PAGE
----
The North Carolina Dance Theater's second and final program here confirmed that it, like so many other dance companies, is still in search of a repertory. The company tries. Each of the four works presented last night at the Kennedy Center's Terrace Theater was by an established choreographer, but, except for George Balanchine's lovely ''Allegro Brillante,'' each was more serviceable than inspired.

Bill Evans' "Chartered Flight" was the most interesting of the non-Balanchine works. Evans' choreography, for three couples and a male soloist, explores the effects of inertia. The dancers rock back and forth, impelled by their own weight. They fall and are caught by others who in turn fall and are caught. They quiver and shake and generally ignore each other during the entire proceeding.

They're not human. They may be penguins. (The score is taken from a work by Simon Jeffes called "The Penguin Cafe," and the dancers sometimes stand with their feet locked together and try to waddle.) They may just be unspecific creatures. The central character, a man ignored by his peers and complacent about it, was danced beautifully and impassively by Edward Campbell.

The title is enigmatic. There is little flight imagery in the work, although for a brief moment one could imagine that the male soloist is a pilot and the three couples are his passengers. The moment passes quickly; the ballet does not, which is its main problem. Evan states and explores his theme during the first third of the work. The rest is repetition, although repetition is not its point. "Chartered Flight" could be an amusement concocted by voyagers on a flight so long they couldn't bear to use a regularly scheduled airline.

Associate Director Salvatore Aiello's "Clowns and Others" was the program's comic relief. It's a work designed to show off each of its 14 dancers and, while fast-paced and clever, it's so cute that watching it is akin to downing a quart of Cool Whip. The dancers wear funny hats, ruffled collars, short pants and anything else an unimaginative grown-up would wear to a New Year's Eve baby competition.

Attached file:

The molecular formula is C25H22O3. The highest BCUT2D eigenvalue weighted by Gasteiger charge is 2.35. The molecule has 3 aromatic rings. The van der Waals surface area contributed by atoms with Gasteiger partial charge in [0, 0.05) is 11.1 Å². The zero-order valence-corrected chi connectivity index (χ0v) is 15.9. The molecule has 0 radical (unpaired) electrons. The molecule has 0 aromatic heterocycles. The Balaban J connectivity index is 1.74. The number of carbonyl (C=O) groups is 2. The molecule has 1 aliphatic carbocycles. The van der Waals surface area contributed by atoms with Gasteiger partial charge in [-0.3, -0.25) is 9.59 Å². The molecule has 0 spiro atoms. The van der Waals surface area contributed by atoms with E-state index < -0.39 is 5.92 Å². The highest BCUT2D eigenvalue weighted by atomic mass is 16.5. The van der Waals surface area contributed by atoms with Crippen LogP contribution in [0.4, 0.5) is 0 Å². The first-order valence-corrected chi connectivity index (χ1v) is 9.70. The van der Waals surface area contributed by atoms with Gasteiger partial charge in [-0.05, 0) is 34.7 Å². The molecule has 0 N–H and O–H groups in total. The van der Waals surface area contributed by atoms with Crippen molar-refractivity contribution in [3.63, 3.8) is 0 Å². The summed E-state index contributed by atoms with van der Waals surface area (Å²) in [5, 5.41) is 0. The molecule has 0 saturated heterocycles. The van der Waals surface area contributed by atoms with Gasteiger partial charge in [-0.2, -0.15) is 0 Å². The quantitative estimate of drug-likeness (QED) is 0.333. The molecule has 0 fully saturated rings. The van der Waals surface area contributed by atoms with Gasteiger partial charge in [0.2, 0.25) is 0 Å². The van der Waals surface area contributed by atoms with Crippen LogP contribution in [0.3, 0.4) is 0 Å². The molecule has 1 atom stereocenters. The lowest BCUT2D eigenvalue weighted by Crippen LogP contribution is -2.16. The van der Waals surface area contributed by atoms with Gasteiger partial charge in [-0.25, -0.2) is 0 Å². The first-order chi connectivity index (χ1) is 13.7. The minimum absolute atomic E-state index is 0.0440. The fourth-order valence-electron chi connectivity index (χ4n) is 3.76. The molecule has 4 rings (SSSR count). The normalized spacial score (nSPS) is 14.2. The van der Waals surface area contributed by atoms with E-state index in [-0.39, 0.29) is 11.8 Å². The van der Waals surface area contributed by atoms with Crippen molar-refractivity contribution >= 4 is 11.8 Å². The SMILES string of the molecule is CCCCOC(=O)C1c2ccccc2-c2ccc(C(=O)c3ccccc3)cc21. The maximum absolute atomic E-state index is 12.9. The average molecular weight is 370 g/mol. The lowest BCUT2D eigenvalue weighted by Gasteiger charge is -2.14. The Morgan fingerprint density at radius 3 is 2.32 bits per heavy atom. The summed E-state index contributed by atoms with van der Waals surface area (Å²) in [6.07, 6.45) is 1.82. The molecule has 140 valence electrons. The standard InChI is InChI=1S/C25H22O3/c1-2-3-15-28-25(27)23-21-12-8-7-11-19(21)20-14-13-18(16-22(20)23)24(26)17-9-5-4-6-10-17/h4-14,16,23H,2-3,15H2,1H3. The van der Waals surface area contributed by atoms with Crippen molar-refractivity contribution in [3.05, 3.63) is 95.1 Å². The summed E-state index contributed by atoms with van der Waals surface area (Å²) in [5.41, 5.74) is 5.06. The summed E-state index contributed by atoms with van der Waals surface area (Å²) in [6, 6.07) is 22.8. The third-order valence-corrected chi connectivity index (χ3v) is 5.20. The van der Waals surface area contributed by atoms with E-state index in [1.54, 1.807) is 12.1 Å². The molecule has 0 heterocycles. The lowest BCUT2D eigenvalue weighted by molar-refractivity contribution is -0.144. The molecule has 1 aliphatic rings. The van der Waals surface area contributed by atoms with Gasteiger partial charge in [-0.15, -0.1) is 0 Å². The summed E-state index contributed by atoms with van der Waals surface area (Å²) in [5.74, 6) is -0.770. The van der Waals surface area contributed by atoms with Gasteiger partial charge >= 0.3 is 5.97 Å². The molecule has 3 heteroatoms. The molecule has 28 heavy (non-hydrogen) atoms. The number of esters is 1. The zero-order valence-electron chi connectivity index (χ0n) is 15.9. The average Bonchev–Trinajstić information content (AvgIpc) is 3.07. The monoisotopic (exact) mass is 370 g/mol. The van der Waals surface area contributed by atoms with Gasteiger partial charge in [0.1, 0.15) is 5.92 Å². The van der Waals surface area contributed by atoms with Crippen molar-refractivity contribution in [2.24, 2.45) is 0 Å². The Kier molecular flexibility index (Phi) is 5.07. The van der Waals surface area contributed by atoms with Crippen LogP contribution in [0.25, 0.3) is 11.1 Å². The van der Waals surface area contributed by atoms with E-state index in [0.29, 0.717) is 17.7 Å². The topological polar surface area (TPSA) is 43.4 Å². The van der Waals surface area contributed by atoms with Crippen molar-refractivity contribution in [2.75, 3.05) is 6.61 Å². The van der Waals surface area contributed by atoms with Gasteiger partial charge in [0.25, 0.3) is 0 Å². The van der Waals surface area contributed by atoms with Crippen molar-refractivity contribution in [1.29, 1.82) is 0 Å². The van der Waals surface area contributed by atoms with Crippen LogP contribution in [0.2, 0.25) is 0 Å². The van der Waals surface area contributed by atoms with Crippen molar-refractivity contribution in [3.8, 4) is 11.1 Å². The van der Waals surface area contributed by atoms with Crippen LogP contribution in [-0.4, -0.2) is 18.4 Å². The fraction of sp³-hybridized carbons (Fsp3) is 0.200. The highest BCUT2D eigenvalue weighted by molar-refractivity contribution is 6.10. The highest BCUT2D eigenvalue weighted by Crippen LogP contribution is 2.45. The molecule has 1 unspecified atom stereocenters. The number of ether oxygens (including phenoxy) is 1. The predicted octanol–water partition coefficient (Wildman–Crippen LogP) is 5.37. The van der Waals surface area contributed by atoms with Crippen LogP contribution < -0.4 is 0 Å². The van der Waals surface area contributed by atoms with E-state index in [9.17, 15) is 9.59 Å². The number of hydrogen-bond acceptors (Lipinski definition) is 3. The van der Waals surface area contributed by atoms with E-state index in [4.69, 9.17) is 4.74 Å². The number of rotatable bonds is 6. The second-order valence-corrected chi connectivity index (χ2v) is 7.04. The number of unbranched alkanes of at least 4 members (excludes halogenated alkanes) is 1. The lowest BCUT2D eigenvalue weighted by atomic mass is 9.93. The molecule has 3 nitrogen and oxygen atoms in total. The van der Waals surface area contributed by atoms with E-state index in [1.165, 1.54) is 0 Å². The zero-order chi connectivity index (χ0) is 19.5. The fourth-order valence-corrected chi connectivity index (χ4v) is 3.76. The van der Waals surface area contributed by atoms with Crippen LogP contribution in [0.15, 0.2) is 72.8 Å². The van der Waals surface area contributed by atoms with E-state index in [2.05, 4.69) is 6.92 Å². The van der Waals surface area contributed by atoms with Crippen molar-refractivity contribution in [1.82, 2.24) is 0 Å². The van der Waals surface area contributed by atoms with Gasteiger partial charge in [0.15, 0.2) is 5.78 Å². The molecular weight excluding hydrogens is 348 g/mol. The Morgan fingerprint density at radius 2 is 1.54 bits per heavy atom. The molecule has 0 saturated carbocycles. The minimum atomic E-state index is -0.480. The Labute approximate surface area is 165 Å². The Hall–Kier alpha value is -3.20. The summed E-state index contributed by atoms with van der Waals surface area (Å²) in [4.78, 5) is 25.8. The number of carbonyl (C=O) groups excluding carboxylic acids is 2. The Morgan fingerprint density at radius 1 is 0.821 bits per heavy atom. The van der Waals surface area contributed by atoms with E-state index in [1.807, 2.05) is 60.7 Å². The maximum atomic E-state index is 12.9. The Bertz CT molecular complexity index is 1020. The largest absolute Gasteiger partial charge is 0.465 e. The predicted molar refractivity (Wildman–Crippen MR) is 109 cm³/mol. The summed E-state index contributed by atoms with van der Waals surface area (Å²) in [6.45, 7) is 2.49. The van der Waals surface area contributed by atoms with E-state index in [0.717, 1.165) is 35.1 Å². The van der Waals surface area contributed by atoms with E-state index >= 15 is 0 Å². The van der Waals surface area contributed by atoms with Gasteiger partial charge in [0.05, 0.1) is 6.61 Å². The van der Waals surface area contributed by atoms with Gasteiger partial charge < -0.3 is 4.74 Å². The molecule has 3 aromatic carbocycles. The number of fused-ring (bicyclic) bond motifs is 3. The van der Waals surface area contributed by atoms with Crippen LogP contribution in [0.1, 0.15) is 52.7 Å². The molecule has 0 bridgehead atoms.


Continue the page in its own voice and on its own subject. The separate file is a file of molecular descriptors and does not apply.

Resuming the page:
There's a pas de deux for a tall girl and a demented, sex-crazed short boy; a battle over a balloon; a segment for a nasty tease of a little girl with an all-day sucker who won't share; and other parodies of children and childhood. Toward the end, the ballet tries to be meaningful. A masked girl dances with a boy who pulls off her mask to reveal--another mask. To Aiello's credit, each vignette is done with such economy that none in itself is objectionable, but the overall effect is cloyingly trite.

The program's finale, Lambros Lambrou's "A Night in the Tropics" to music by Gottschalk and Gould, takes place in a land that can be found only in ballet. All the balleto-Spanish cliche's are dragged out--proud carriage; skirts slit to reveal thrust out legs that end in daggerlike pointes; aggressive passion; fingers lusting for castanets. All it lacks for true authenticity is roses clenched in the dancers' teeth. It's a showpiece ballet for a small corps and three soloist couples, each of the latter with its own pas de deux. The dancers threw themselves into the spirit of the work, as they did throughout the evening.